|Downtown isn't far from Noble Square.|
The boundaries: Noble Square’s boundaries are normally considered the Kennedy Expressway (I-90/94) to the east, Ashland Avenue to the west, Division Street to the north, and Grand Avenue to the south.
The Polish Triangle is a commercial corridor that is bounded by Ashland Avenue to the west, Division Street to the south, and Milwaukee Avenue to the northeast. It is surrounded by four different neighborhoods: Pulaski Park to the northeast, Wicker Park to the northwest, East Village to the southwest, and Noble Square to the southeast.
Population make-up: OK, let’s try something here. West Town is far too large and diverse for each neighborhood to share the same demographic characteristics, so we’re going to turn to the census tracts. The great majority of Noble Square is located within census tracts 2420, 2433, and 2434. The Polish Triangle makes up the southwest corner of census tract 2416.
In the census tract in which the Polish Triangle belongs, 2010 census figures list the population as 3,477. White residents make up 60% of the area, and 30% is Hispanic. The remaining 10% is split up among Asian (5%), Black (3%), and other races (2%).
In Noble Square’s census tracts the 2010 population was 9,952. It’s a relatively diverse neighborhood. The population was 52% White, 32% Hispanic, 11% Black, 3% Asian, and 2% from other races. Currently there is no income data available.
As a whole, West Town has seen an increase in its White and Asian populations, while seeing decreases in its Black and Hispanic populations, between 2000 and 2010. In the past ten years, the West Town community area’s population has dropped nearly 6%, from 87,435 (2000) to 82,236 (2010).
|The Polish Triangle. |
Where Ashland, Division and Milwaukee meet.
The Polish influence in Chicago is everywhere. That influence still exists in places like Avondale and Archer Heights. General knowledge has it that Chicago has the world’s second-largest Polish population, behind only Warsaw. The Polonia Triangle however, is considered the city’s original “Polish Downtown”. In the late 1800s, multiple Polish organizations located at the three-street intersection, and stunning Polish Cathedral style churches (St. Stanislaus Kostka and Holy Trinity Church) were erected just down the street. Although the Polish influence on the neighborhood is far less than 100 (or even 50) years ago, it still lingers in several establishments, two of which we’ll cover in this entry. Currently there is a movement to improve the visual appeal of the Polish Triangle, perhaps formally designating it as Wicker Park’s southern gateway. Still, day or night, it doesn’t lack for activity.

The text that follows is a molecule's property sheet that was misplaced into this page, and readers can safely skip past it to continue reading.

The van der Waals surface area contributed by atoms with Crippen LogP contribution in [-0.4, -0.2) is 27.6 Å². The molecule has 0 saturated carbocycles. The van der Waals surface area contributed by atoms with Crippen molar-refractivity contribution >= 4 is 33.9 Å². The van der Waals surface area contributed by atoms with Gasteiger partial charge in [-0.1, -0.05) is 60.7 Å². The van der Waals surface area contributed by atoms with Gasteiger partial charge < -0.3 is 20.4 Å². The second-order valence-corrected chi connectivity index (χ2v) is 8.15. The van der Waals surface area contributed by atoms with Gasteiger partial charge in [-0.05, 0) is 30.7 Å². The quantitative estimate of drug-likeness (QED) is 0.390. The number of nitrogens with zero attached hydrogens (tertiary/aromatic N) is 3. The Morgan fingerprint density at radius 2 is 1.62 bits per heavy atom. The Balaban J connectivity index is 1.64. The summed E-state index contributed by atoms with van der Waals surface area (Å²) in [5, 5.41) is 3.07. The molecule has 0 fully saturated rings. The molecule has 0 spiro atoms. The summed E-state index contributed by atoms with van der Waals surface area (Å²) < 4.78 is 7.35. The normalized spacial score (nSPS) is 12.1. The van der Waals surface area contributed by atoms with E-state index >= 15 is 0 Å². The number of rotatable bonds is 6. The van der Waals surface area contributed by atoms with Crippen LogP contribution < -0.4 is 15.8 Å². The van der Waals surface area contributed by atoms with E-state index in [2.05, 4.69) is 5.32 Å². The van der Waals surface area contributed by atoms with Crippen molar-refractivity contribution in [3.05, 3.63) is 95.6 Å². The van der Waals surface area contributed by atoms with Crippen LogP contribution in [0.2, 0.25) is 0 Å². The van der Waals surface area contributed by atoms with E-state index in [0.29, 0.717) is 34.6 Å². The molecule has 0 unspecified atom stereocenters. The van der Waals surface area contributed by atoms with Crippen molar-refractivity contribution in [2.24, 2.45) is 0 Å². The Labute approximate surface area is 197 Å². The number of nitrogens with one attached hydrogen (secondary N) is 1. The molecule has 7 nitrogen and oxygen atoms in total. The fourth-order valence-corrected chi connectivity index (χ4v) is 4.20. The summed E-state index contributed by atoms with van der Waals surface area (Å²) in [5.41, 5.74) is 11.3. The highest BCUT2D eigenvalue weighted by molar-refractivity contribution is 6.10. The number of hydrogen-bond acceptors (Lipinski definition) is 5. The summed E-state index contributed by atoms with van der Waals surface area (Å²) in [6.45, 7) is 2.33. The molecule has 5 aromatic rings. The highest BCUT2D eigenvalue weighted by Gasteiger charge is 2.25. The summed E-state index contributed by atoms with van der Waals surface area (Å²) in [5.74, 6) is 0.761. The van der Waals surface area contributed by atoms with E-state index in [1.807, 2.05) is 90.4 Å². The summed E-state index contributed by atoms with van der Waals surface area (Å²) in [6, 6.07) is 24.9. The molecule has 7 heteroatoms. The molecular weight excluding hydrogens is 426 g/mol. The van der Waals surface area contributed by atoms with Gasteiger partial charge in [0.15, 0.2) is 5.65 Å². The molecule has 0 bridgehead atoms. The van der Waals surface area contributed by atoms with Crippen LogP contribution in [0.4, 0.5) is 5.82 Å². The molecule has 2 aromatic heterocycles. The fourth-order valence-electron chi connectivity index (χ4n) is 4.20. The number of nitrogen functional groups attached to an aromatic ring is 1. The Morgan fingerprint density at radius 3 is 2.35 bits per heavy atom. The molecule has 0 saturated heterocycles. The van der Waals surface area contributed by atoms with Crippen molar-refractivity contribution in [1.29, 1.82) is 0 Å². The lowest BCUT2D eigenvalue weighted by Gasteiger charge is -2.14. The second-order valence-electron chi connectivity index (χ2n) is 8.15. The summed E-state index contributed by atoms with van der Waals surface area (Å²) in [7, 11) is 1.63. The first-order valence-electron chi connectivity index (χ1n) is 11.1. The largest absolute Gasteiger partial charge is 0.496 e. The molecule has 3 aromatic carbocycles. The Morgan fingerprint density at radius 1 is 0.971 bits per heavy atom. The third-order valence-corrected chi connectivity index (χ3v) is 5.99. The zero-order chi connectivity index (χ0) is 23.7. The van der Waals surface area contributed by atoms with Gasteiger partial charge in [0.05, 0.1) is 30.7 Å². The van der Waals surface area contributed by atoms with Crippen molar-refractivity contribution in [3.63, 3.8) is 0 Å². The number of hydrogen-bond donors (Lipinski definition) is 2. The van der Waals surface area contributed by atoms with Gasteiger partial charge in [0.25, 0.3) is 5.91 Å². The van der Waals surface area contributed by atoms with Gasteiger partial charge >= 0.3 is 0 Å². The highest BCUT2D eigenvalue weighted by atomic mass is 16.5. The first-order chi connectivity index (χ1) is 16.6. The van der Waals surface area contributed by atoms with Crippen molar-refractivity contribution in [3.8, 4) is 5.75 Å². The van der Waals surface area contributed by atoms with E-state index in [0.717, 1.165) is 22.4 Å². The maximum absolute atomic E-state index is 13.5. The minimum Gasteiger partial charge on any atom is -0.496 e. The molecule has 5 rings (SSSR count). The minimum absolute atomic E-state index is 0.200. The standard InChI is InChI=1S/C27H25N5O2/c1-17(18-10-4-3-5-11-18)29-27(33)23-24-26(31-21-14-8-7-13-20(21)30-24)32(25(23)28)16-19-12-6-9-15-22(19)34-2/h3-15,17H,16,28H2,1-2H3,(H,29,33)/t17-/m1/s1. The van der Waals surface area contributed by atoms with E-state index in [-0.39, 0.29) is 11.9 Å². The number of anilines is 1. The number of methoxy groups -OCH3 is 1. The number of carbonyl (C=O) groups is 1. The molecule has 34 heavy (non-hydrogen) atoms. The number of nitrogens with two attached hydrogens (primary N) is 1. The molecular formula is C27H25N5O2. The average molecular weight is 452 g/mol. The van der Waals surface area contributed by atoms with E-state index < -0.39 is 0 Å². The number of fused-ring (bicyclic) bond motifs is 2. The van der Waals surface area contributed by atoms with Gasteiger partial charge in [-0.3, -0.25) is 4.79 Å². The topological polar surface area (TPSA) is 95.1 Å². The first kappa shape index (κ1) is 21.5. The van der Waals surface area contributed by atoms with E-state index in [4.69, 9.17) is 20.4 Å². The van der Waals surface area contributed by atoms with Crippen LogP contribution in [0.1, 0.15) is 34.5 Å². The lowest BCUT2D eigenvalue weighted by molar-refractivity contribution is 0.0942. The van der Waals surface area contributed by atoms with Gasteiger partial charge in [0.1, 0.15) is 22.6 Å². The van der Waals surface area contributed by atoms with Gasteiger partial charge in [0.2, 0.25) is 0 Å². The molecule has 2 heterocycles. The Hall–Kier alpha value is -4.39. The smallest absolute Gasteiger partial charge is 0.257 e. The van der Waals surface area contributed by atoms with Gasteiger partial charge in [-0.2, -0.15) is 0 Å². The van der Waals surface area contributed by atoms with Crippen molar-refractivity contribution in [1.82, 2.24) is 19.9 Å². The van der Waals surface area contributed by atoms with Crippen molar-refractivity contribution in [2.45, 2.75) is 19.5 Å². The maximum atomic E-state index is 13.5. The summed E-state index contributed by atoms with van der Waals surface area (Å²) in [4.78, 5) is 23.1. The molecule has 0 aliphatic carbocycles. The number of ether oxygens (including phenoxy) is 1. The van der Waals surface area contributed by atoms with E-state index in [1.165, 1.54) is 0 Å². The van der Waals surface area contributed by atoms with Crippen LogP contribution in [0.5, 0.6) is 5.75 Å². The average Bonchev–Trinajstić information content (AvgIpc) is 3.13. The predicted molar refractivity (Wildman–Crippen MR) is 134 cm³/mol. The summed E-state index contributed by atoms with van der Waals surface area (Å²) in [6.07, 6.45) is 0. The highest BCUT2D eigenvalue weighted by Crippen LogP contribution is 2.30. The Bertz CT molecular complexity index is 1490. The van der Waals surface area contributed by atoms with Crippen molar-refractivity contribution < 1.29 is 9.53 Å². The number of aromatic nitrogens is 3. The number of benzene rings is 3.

Getting there: By elevated train, the Blue Line will take you there. The Division stop drops you right off at the Polish Triangle and Noble Square’s northern boundary. To access Noble Square’s Chicago Avenue commercial corridor, take the Blue Line to Chicago and it’s about a five-minute walk west, just over the Kennedy Expressway.
By bus there are a few options as well. Going east-west: Division (70), Chicago (66), and Grand (65). Going north-south you’ll need to take the Ashland bus (9). Going northwest-southeast you can also take the Milwaukee bus (56).